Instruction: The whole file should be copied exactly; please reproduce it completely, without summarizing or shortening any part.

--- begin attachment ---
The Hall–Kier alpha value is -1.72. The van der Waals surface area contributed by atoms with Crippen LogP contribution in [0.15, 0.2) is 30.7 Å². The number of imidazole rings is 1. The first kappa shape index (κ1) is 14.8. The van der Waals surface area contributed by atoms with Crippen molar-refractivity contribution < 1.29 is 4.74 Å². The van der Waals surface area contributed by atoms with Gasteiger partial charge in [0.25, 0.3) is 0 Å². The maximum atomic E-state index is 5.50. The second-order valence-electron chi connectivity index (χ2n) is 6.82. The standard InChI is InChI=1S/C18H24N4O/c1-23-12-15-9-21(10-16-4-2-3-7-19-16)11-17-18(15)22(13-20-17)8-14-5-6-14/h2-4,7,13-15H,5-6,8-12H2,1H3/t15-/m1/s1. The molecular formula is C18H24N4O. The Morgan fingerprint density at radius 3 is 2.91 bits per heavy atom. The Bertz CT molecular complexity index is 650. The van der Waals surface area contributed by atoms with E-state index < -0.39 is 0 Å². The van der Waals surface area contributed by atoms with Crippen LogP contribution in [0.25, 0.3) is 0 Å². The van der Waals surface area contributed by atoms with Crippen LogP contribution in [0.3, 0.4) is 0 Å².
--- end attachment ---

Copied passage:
The Hall–Kier alpha value is -1.72. The van der Waals surface area contributed by atoms with Crippen LogP contribution in [0.15, 0.2) is 30.7 Å². The number of imidazole rings is 1. The first kappa shape index (κ1) is 14.8. The van der Waals surface area contributed by atoms with Crippen molar-refractivity contribution < 1.29 is 4.74 Å². The van der Waals surface area contributed by atoms with Gasteiger partial charge in [0.25, 0.3) is 0 Å². The maximum atomic E-state index is 5.50. The second-order valence-electron chi connectivity index (χ2n) is 6.82. The standard InChI is InChI=1S/C18H24N4O/c1-23-12-15-9-21(10-16-4-2-3-7-19-16)11-17-18(15)22(13-20-17)8-14-5-6-14/h2-4,7,13-15H,5-6,8-12H2,1H3/t15-/m1/s1. The molecular formula is C18H24N4O. The Morgan fingerprint density at radius 3 is 2.91 bits per heavy atom. The Bertz CT molecular complexity index is 650. The van der Waals surface area contributed by atoms with E-state index < -0.39 is 0 Å². The van der Waals surface area contributed by atoms with Crippen LogP contribution in [0.25, 0.3) is 0 Å². The van der Waals surface area contributed by atoms with Crippen LogP contribution in [0.3, 0.4) is 0 Å².